A biotech net-net
Astria Therapeutics (ATXS) (filings) was formerly known as Catabasis Pharmaceuticals. In October 2020 a phase 3 trial for a drug against Duchenne muscular dystrophy failed. Subsequently, the company stopped all development for that drug. Then the company did a reverse merger transaction with Quellis Biosciences. Its lead product candidate is now "STAR-0215 (formerly known as QLS-215), a monoclonal antibody inhibitor of plasma kallikrein in preclinical development for the treatment of hereditary angioedema, or HAE, a rare, debilitating and potentially life-threatening disease."
According to the description on Wikipedia this disease affects between 1 in 10,000 to 50,000 people.
My understand is that there are 2 ideas behind this candidate drug. First, it has shown to work much better than an already approved drug in some preliminary tests. After some reading I get that these experiments have been done with monkeys, but I am not 100% sure. Second, the half life of the drug is expected to be several months which might allow dosing only once in 3 months. That would probably be better than a competing drug.
On page 18 of the quarterly report the company writes it plans to "to initiate a Phase 1 clinical trial with initial results anticipated by the end of 2022." In 2023 a phase 1b/2 trial will follow.
According to the latest quarterly report (30 September 2021) there are convertible preferred shares that can be converted into 5.24 million shares. These stocks are non-voting but for the rest they are equivalent to common shares. They have not been converted into commons because such a conversion would destroy the company's tax assets (non-operating losses or NOLs). Furthermore, there are 498k warrants with exercise price 2.1 USD expiring in December 2030.
When adjusting for these instruments the share count is 18.7 million instead of 13.0 million. I compute a market cap of 89.5 million USD instead of 62.8 million USD. NCAV is 129.8 million USD, so NCAV/Market cap = 1.45.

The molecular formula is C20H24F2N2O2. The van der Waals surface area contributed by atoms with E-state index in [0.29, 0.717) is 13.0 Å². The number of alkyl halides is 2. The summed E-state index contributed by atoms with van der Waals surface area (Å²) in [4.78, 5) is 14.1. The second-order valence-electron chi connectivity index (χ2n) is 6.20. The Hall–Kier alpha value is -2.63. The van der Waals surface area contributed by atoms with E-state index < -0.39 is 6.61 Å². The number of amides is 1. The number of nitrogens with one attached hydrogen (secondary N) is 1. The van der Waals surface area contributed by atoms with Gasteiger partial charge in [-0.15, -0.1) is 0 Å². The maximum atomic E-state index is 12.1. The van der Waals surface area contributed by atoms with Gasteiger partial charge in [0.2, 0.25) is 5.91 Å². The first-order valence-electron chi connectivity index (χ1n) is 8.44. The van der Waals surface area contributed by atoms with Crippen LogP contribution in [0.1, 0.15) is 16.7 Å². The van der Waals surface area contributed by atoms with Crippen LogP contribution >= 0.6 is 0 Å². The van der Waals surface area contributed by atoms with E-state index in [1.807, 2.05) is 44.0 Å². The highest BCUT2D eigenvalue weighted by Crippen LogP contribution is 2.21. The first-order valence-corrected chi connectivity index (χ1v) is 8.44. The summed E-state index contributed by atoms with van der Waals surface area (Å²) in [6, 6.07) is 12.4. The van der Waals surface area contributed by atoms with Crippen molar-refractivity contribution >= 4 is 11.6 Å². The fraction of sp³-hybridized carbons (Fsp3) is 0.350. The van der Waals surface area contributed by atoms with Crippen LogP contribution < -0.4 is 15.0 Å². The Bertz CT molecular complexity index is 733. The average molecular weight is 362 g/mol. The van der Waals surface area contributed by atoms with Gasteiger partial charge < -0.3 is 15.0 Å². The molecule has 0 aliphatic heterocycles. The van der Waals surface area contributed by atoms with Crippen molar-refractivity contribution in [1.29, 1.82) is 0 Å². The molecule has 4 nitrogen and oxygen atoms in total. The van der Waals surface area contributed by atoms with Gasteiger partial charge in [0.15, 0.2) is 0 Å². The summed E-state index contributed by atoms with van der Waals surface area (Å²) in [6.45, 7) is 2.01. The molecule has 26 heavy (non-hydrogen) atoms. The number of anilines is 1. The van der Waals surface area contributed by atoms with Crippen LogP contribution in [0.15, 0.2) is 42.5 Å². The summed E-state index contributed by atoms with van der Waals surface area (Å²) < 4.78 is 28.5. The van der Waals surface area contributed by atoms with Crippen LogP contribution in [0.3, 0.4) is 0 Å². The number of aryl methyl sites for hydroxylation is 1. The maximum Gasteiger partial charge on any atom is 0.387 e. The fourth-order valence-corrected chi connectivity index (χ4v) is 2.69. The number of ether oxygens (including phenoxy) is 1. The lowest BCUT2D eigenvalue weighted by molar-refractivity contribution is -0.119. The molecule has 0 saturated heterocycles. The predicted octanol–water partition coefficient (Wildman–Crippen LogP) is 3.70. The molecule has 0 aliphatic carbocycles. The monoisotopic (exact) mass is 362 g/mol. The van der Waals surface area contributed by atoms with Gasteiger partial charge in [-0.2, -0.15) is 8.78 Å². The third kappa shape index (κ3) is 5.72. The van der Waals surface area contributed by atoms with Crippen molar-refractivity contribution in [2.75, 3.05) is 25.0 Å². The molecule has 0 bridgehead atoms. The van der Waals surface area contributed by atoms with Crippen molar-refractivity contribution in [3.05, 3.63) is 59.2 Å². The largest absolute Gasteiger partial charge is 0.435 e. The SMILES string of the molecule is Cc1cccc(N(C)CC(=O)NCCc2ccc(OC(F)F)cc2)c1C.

Though the company is cheap based on NCAV/Market cap it has other metrics that are horrible, such as deeply negative cash flows. My computer program gives the final verdict: In an international net-net list this stock is among the best 51% at 4.73 USD per share. This is after manually having corrected the market cap for the preferred shares. Furthermore, this is also a falling knife but not a good one. It is among the best 89% in my falling knives list, again after having corrected the market cap.
The balance sheet is very strong with hardly any leverage, a big cash pile, and almost no liabilities. I estimate liquidation value at 128.4 USD and Liquidation Value/Market cap = 1.43.
Substantial shareholders: Xontogeny LLC 7.8%, Affiliates of Perceptive Advisors 13.7%, Affiliates of Fairmount 5.2%, RA Capital Management Healthcare Fund LP 5.1%, non-executive director Jonathan Violin 1.4% (about 1 million USD). All percentages on an as-if-converted basis for the convertible preferred shares.
Related party transactions: I could not find them in the proxy document though the annual report refers to a section "Related Person Transactions" in the proxy.
In 2020 the CEO Jill C. Milne, Ph.D. earned 1.3 million USD mostly through option awards and bonus. The 2 other executives earned 846k (Chief Medical Officer) and 758k USD (Chief Scientific Officer).
My take: Averaged ranked biotech net-net that is cheap based on NCAV/Market cap and cheaper based on Liquidation Value/Market cap. Almost certainly the company is going to spend all its cash on research and development.
It all seems to be promising but development is still in its initial stage. The disease is rare but not extremely rare. Based on conservative disease prevalence estimates I would say it could generate 200 million USD of revenue per year, when approved and indeed safer and substantially more efficacious than competing drugs. Using discounted free cash flow calculations that might be equivalent to 1 billion USD.
However, according to Wikipedia, a similar drug has been approved in the US in 2009 but has not been approved in the EU. So, the risk is that the new drug won't be approved in the EU either. In that case total value of successful development would shrink to 400-600 million USD.
I have not found any major governance issues. Another issue is high volatility of the stock price. Both 3-year monthly volatility and recent volatility are very high. That suggests higher risks than with other net-nets. It depends on what you prefer. I think for net-nets high volatility on average results in lower risk adjusted returns but higher absolute returns.
All in all, there are good chances the stock is higher in a year from now. Therefore, I think this is a good stock for a small position.